The first big assignment on my first “real” job, as assistant editor of High Fidelity Trade News was to cover the 1970 Consumer Electronics Show at the Hilton Hotel in New York City. I was expected to wander around the show and ask what’s new, take some pictures, shake some hands, and kiss the behinds of the advertisers who made my glamorous $115-per-week job possible.
As a “trade magazine” that offered free subscriptions to hi-fi dealers, our only source of revenue was advertising from the companies that made hi-fi equipment, so it was vital that every actual and potential advertiser was given the impression that they were VERY IMPORTANT to us.
The real boss of the magazine was not the editor or publisher, but Ken the ad manager; and he directed a steady stream of reporters, editors and photographers to the booths, press conferences and “hospitality suites” of each company.
We had an intense rivalry with another trade publication, Audio Times; and it was important to provide more editorial coverage of important advertisers than they did—or at least create the appearance of doing so.
Our editorial staff actually consisted of Jay the editor and me, and a couple of freelancers who would write for anyone for a nickel or a dime per word.
For important events, we were augmented by shills. At one press conference we had two real editorial people, plus the production manager making believe he was a reporter, and an ad guy making believe he was a photographer. He flashed his strobe light at dramatic moments, but there was no film in his camera.
There was a lot going on in electronics in 1970.
Cassettes were challenging both 8-track and open-reel tapes. Open-reel monochrome video tape recorders were being marketed for home use, and several companies had battery-powered portables. Pre-recorded video was starting. Direct-drive and linear-tracking turntables were attracting attention. Different varieties of Quadraphonic Sound were competing for market share. Speakers were shaped like end tables, conga drums, human ears and sculpture stands.
The faceplates of audio components were shifting from silver to black. The Feds were trying to stop companies from exaggerating the number of watts coming out of amplifiers. “Console” stereos were being replaced by “compacts.” Detroit’s car radios could now be augmented or replaced with higher technology and more power. Answering machines were starting to be sold, instead of just rented by the phone companies. “Solid State” was the hot label that appeared on TVs and even lipstick.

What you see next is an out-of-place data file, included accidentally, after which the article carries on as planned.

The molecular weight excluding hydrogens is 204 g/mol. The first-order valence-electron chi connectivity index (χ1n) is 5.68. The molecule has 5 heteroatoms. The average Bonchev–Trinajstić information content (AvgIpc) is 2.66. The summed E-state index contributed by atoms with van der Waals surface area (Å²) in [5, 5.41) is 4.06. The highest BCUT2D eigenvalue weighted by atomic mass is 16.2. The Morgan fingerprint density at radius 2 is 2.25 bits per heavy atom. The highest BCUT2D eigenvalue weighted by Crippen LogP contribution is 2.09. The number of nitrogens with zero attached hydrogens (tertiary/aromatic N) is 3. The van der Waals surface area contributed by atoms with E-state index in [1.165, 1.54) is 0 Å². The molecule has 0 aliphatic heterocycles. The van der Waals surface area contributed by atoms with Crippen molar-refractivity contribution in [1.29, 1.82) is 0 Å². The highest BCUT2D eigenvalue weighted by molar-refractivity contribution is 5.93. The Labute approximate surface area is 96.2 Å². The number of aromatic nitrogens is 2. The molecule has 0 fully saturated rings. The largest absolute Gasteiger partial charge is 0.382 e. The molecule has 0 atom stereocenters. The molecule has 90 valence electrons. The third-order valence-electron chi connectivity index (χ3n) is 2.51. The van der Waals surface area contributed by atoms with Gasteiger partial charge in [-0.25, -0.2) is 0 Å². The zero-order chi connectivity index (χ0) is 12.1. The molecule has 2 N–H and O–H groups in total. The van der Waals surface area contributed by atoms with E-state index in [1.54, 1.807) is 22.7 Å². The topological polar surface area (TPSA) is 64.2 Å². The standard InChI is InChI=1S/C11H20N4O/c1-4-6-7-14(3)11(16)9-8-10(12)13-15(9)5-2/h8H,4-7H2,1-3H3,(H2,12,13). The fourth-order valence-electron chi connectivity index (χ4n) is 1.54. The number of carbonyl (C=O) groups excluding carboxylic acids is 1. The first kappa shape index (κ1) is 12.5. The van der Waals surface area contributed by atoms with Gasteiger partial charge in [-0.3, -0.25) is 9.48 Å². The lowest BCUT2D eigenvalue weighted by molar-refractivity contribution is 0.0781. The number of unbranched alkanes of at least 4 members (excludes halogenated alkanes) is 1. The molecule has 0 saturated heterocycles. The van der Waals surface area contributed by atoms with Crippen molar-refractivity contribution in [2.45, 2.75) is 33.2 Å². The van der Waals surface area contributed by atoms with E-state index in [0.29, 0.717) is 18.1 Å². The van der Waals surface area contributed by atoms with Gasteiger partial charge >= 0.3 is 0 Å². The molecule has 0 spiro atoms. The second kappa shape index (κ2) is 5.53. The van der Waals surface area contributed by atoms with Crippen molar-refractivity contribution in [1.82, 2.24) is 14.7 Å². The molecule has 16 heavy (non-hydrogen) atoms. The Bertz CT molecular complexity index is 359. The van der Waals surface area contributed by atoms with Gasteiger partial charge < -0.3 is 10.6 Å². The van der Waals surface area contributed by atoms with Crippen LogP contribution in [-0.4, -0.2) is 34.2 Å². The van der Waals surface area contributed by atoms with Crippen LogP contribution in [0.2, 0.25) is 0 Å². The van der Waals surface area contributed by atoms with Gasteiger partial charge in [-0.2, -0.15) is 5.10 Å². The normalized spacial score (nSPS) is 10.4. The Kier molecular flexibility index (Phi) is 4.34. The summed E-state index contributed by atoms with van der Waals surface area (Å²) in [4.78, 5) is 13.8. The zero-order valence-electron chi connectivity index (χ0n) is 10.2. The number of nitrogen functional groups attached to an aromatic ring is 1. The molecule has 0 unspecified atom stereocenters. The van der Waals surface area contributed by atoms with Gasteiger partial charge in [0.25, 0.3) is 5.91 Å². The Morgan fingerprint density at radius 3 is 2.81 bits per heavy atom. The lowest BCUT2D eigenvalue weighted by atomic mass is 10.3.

There was a social shift along with the changes in tech-nology. This was the era when electronics makers first noticed the “youth market.” Hippies who once were thrown out of stores were now invited to spend big bucks on audio gear. Stereo equipment ads talked about rock instead of Bach.
I had invited my college buddy Dave to see CES with me. He wore a press pass, carried a camera, and acted like he belonged there. We spent about eight hours cruising the show floor, over and over and over again, with little rest and no food.
When the show closed at 5 p.m., the action shifted upstairs in the Hilton or across the street to the Hotel Americana, where the manufacturers welcomed retailers, journalists and even competitors to their hospitality suites.
In most cases, a hospitality suite was an ordinary hotel room, with the bed put in the bathtub so products could be displayed in the center of the bedroom, and a well-stocked bar.
Dave and I worked our way from one end of the Hilton to the other, and one end of the Americana to the other, stopping in dozens of suites and drinking in each one. By 10 p.m. Dave and I had probably walked 10 miles, drunk three gallons of liquor, and eaten two shrimp, a pretzel and a celery stalk.
We could barely stand up, but we were commanded to go to a party where some industry biggee was celebrating the launch of a hi-fi store franchise chain, in another hotel near the Hilton.
This event called for still more hand-shaking and strobe-flashing, a lot more drinking, and maybe a little more celery, pretzels and shrimp. I don’t remember what happened during the next few hours, but the editor said I spent some time sitting in the lobby of the hotel, embarrassing our company by reciting fake Japanese poetry, and one guy reported that I tried to crawl up Fifth Avenue, towing my camera case behind me.
I do remember waking up in a strange bedroom, with no knowledge of where I was or how I got there. The phone next to the bed had familiar letters and numbers on it, so I figured there was a pretty good chance I was in a friendly country.
After a while, my spinning head slowed down enough so I could stand up, and I noticed a door at the end of my bedroom. I walked out, and discovered I was in a hospitality suite belonging to Pickering, the phonograph cartridge company. I found another door. It led to another bedroom, and Dave was in there, starting to wake up.
Dave told me that Tom, the Pickering sales manager, had rescued us from somewhere, taken us out to eat at BrewBurger, and then got us upstairs in the Hilton and put us to bed.
It was now about 6:30 a.m. Going home was out of the question, and I had to be at my desk at 8:30. I threw some water in my face, left the hotel, and started walking, taking a very long route from 56th Street to 45th Street, and getting a little bit more sober with each step I took.
I got to work on time, and managed to type a few pages. I later ran into Tom from Pickering, and Dave called me on the phone, and we reviewed the night’s activities.
Tom said I was too drunk to walk to BrewBurger, so he and Dave had gone to eat without me. But Dave insisted that I was at the restaurant with him, when I was really in bed.